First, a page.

By Pension and Benefits Editorial Staff
The corporate sale of the owner of a plant, where no employees lost their jobs and the plant remained operative under the new owner, did not constitute either a “layoff” or a “permanent plant shutdown” that would trigger employees’ rights to Special Early Retirement benefits under a pension plan, according to the U.S. Court of Appeals in Atlanta (CA-11). Accordingly, the court affirmed the summary judgment dismissal of claims for benefits brought under ERISA Sec. 502(a)(1)(B) by workers at the plant.
Hourly workers at the United States Pipe and Foundry Company participated in a pension plan that provided Special Early Retirement (SER) benefits for employees laid off or terminated due to a permanent plant shutdown occurring before their normal retirement age, provided certain age and service requirements were met. The pension plan defined “Termination Date” as “[t]he date of an Eligible Employee’s termination of employment with the Employer.” “Employer” was defined as “United States Pipe and Foundry Company or any successor thereto.”
The employees met the age and service requirements, in that each worked at the plant for at least 18 years and was at least 53 years old. In April 2012, the former parent company of the pipe factory sold its interest in U.S. Pipe to another company. The pipe factory remained operational both before and after the sale, and the employees remained employed in their same jobs.
Under the terms of the purchase agreement, the former parent agreed to freeze and fully vest all benefits and to remain liable for paying those benefits after the sale. In anticipation of the sale, the former parent amended the pension plan to vest benefits and prepare for payment. The amendment provided that employees “shall be deemed to experience a Termination Date on the Closing Date” of the parent’s sale of U.S. Pipe to the new owner.
Claims for SER benefits. When the employees learned that some salaried employees were being paid SER benefits after the 2012 sale, they made claims to U.S. Pipe’s Employee Benefits Administrative Committee (EBAC) for SER benefits. EBAC denied the request, concluding that the “termination” effected by the sale was neither a layoff nor a permanent plan shutdown. The Appeals Committee agreed and affirmed.
The employees sued for wrongful denial of benefits under ERISA Sec. 502(a)(1)(B), claiming that they were entitled to SER benefits because the sale caused either a layoff or a permanent plant shutdown. The district court had dismissed their claims on summary judgment, finding U.S. Pipe’s interpretation of the plan to be reasonable. The Eleventh Circuit agreed and affirmed.
Applying de novo review, the Eleventh Circuit found the benefits denial decision to be correct. The plan’s unambiguous terms required a “layoff” or “permanent plan shutdown” for the employees to qualify for SER benefits. Neither occurred. The employees were not laid off, because they kept the same jobs at the same plant. They were not terminated by a permanent plant shutdown, because the plant they worked at never shut down.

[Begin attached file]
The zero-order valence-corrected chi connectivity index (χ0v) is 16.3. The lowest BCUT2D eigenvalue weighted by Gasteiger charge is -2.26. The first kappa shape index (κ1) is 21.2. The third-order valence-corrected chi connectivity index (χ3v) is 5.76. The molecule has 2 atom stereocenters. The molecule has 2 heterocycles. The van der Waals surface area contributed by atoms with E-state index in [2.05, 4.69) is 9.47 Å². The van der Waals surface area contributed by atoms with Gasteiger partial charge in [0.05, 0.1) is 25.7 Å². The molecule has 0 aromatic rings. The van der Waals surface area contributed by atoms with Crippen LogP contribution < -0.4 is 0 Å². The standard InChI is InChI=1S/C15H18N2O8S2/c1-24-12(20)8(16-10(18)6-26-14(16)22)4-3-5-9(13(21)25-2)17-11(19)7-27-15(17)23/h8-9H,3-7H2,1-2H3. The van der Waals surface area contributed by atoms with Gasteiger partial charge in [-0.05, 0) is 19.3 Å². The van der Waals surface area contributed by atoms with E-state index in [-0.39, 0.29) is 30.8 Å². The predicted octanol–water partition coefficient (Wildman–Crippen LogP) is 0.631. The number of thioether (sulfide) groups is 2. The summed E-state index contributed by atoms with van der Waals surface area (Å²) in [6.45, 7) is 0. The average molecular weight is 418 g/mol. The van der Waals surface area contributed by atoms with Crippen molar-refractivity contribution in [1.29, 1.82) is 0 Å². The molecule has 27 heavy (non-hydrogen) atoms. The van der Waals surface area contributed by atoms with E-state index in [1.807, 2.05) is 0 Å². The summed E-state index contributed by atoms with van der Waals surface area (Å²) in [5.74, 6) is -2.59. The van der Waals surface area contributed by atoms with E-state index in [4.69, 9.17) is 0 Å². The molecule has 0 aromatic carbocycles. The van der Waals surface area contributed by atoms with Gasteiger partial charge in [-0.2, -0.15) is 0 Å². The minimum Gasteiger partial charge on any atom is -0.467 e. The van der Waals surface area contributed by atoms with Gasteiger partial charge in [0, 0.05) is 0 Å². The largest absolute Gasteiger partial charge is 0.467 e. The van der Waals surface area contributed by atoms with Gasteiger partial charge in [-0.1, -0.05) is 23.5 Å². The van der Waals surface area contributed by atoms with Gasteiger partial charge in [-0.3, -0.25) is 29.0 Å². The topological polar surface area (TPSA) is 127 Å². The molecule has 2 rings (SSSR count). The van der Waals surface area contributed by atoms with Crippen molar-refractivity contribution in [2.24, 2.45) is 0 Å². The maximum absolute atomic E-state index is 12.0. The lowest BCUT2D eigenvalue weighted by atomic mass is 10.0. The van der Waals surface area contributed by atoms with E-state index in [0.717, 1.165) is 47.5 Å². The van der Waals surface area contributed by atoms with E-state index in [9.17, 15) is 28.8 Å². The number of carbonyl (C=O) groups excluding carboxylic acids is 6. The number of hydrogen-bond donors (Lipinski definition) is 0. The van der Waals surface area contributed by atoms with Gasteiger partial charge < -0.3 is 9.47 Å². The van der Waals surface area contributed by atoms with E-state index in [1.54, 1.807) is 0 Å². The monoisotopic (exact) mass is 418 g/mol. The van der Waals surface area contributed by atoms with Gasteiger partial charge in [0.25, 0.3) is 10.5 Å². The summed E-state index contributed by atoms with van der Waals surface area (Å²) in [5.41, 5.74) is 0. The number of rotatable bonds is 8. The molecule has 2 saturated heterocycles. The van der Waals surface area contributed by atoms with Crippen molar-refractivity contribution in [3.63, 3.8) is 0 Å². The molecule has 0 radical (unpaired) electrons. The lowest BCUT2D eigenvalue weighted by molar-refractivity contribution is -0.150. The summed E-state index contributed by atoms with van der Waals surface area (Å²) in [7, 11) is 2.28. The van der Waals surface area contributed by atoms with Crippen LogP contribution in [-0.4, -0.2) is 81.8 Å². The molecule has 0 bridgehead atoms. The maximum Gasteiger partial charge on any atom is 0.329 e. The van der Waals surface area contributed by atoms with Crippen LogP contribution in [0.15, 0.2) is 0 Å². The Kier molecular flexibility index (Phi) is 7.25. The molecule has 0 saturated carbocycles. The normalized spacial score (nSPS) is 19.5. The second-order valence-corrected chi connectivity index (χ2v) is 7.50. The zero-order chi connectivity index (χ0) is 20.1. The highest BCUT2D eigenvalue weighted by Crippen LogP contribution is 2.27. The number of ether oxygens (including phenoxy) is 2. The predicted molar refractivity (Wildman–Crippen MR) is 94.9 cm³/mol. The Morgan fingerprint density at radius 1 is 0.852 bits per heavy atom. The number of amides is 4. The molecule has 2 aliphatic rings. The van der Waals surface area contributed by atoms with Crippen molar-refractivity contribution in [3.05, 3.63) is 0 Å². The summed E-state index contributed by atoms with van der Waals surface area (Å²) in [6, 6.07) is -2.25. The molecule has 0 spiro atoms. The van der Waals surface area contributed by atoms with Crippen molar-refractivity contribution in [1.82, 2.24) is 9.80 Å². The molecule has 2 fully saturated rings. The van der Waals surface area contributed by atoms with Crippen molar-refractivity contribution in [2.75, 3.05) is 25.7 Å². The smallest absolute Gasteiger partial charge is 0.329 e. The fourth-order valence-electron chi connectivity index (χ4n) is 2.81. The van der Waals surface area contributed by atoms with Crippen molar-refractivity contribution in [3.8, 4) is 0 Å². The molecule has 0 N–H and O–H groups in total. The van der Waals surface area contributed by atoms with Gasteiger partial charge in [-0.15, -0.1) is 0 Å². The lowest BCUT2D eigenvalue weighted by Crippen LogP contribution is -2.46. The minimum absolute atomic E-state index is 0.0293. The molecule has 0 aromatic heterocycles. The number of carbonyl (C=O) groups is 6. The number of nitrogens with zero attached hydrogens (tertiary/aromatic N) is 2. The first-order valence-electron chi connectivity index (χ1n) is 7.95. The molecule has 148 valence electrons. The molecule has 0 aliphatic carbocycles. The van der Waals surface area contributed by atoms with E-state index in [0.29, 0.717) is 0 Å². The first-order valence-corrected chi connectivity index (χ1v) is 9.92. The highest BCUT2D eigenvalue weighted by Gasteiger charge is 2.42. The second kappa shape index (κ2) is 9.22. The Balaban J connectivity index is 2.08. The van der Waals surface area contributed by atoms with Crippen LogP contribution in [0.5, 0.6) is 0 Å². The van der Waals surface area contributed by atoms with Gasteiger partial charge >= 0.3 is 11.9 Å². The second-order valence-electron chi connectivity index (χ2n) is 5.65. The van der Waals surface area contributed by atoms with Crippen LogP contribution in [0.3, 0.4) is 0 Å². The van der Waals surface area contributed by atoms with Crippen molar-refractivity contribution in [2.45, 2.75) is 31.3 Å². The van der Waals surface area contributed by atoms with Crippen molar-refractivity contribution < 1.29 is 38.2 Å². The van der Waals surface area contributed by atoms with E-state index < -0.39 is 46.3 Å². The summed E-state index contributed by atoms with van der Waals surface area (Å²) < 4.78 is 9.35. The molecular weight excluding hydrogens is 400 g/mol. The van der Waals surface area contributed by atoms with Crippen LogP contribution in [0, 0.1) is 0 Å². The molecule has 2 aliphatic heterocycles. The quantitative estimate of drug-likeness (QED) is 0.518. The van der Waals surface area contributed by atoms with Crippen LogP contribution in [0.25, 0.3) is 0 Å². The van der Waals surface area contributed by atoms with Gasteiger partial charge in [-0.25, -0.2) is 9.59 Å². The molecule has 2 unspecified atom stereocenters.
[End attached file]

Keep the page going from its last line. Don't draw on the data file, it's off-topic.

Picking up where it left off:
Key terms. The court looked at the plain meaning of the key terms. Based on dictionary definitions of the term, the court determined that “laid off” requires at least the temporary loss of one’s job, which did not occur here. That definition is amply supported by case law as well. The court thus rejected the argument that even if the employees kept working at the same plant, they lost their jobs with the prior corporate parent through no fault of their own. This is not the common understanding of what it means to be “laid off,” the court pointed out.
Next, the appellate court looked to the definition of “permanent plan shutdown,” the other occurrence that could trigger SER benefits. Finding dictionary definitions showing that “shutdown” means “cessation or suspension of an operation or activity,” the court agreed with U.S. Pipe that no “shutdown” occurred, since the plant remained operative. Thus, even if the employees had been “terminated,” it was not due to a permanent plan shutdown, the court found. It was an implausible reading of what “permanent plant shutdown” means to have it turn on “corporate nomenclature or structure,” rather than whether the plant actually ceased operations, the court explained.
The court noted that, even if it had found on de novo review that EBAC’s interpretation of the plan was wrong, it still would uphold the dismissal of the case because EBAC’s interpretation was reasonable under the arbitrary and capricious standard of review. Even if the distinctions the employees made between termination and “layoff” or “permanent plant shutdown” had some persuasive force, it was not unreasonable for EBAC to find otherwise, the court held.
Catch-all inapplicable. The court also rejected the employees’ claim that they were entitled to equitable relief under ERISA Sec. 502(a)(3). ERISA plaintiffs may not plead in the alternative under ERISA Sec. 502(a)(3) when their appropriate remedy is found under ERISA Sec. 502(a)(1)(B). The equitable relief provision is a catch-all remedial provision, the court explained, providing relief only for injuries that are not otherwise adequately provided for by ERISA.
Source: Hill v. Employee Benefits Administrative Committee of Mueller Group LLC (CA-11).
Interested in submitting an article?
Submit your information to us today!Learn More